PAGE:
There was also other stuff involving coins. Back at the Barber Institute the process of replacing me had unfortunately crossed with their normal exhibition schedule, so my humble effort, Inheriting Rome, was extended for a few months to give the new curator a chance. I got to see my thus-prolonged exhibition again because there were still two more sessions of the now-legendary All That Glitters project to do, about which I will tell you shortly, and of course back at Leeds this was also the time in which I started the wheels turning on the project that would become Unlocking the Winchester Cabinet. My head of department was actually concerned that I was going to spend all my time doing late antique numismatics and not the research on whose basis I’d been hired, which I didn’t see as a serious worry because, at this point, there was still time and I used it on stuff that was interesting and useful for others as well as for me.

Other people’s work

I was also at this point still managing to travel for seminars a bit, and I have a lot of notes from this period that I’m not really going to say much more about. The itinerary looked like this, though:

  • Katherine Cross, Dominic Dalglish and Robert Bracey, “Images, Relics and Altars: comparing material religion on the first millennium”, Earlier Middle Ages Seminar, Institute of Historical Research, University of London, 20th January 2016, to which I went mainly because Robert is an All That Glitters collaborator, but at this stage he was also busy with a project called Empires of Faith, which was doing the kind of cross-cultural comparison implied by their title here, with Katy Cross bringing early English Christian monuments like the Gosforth Cross to the table, Dominic Dalglish coming from the ancient Mediterranean world and Robert from Kushan India, but here talking as much about what made for valid comparison in this set-up as the actual objects. This was interesting but the results of the project can now be investigated on the web, so I’ll leave this one aside and move on to…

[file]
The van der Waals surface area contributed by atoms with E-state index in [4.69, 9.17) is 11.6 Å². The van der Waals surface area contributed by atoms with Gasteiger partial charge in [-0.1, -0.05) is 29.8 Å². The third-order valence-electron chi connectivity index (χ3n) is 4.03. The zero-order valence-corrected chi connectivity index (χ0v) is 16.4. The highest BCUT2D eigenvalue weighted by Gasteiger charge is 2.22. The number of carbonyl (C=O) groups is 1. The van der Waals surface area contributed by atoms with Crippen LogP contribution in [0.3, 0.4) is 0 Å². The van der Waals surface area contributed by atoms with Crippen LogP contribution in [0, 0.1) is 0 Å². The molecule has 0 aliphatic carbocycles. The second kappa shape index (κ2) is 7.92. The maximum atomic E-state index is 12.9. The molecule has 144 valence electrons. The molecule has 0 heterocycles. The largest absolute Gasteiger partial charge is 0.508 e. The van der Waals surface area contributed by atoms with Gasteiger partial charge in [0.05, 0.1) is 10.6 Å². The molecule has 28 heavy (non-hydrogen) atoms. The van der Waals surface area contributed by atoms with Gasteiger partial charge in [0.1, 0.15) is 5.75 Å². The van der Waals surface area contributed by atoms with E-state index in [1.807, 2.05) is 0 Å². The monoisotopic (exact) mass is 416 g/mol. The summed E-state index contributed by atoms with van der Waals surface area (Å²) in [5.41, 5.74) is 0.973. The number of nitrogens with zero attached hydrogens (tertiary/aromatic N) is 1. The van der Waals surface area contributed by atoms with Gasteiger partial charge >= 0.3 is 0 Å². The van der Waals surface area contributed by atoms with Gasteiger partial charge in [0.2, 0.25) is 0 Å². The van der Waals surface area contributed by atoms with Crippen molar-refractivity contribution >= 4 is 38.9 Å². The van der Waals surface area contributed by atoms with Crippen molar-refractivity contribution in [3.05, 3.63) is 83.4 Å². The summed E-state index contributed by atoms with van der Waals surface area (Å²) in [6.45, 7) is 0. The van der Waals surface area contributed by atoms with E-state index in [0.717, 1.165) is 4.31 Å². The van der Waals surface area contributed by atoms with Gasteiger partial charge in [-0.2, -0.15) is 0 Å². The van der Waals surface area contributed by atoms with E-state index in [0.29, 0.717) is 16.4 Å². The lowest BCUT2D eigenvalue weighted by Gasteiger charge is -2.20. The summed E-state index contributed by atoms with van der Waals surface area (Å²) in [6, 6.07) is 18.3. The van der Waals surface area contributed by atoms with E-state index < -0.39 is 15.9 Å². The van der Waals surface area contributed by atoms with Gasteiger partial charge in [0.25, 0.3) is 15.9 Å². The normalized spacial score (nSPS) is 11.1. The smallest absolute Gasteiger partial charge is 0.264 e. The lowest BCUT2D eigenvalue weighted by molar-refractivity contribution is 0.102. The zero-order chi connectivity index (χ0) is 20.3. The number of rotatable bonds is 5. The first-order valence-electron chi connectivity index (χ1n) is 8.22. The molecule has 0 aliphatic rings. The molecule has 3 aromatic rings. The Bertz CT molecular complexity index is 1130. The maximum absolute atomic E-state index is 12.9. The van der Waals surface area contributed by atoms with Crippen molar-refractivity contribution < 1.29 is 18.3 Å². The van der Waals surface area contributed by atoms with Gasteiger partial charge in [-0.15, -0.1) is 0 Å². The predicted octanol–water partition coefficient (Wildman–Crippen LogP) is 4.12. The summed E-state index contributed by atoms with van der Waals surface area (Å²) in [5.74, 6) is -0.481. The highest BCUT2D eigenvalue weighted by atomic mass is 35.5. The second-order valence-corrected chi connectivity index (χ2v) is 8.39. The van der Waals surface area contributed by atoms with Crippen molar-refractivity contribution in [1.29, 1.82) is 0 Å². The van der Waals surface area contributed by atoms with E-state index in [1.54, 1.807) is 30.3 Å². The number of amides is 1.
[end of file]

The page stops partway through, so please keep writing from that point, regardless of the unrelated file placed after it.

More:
• Hugh Kennedy, “ISIS and the Early Caliphate”, Centre for the Study of the Middle Ages Annual Public Lecture, University of Birmingham, 27th January 2016, to which I travelled down and which I thoroughly enjoyed, but which needs treatment together with…
  • Julia McClure, “A New Politics of the Middle Ages: a global Middle Ages for a global modernity”, Medieval History Seminar, University of Leeds, 3rd February 2016, also substantially about the way people were reading the Middle Ages into the situation in the Middle East at that time, but approaching it from a very different direction. So I’ll do a post about those two together.
  • I also made it down to London for Alex Rodríguez Suárez, “The Komnenian Emperors: a Latinophone dynasty”, Earlier Middle Ages Seminar, Institute of Historical Research, University of London, 11th February 2016, about the extent of the changes brought about in Byzantine court ceremonial under, especially, Manuel I Komnenos that would be attributed to Latin influence, which Dr Rodríguez wanted, I think rightly, to read as appropriation of ways to assert dominance over the new Latin lords in the Middle East, not an aping of their flashy chivalric habits as they have often carelessly been read. That seemed convincing to me but I don’t have much more to say about it, so on to a clutch of things back at Leeds, as follows:
  • Pat Cullum, “‘Looking the Part’: presentation and representation of clerical masculinity in late medieval England”, Medieval History Seminar, University of Leeds, 24th February 2016;
  • Esther Eidinow, “Seeing into the Future? Oracles and the Ancient Greeks”, Classics Seminar, University of Leeds, 25th February 2016, about ancient Greek stories in which oracles were tested before being consulted for real, pushing at the edges of our categories of rational and irrational, interesting and my first step in a plan to make friends with my counterparts in Classics and Ancient History;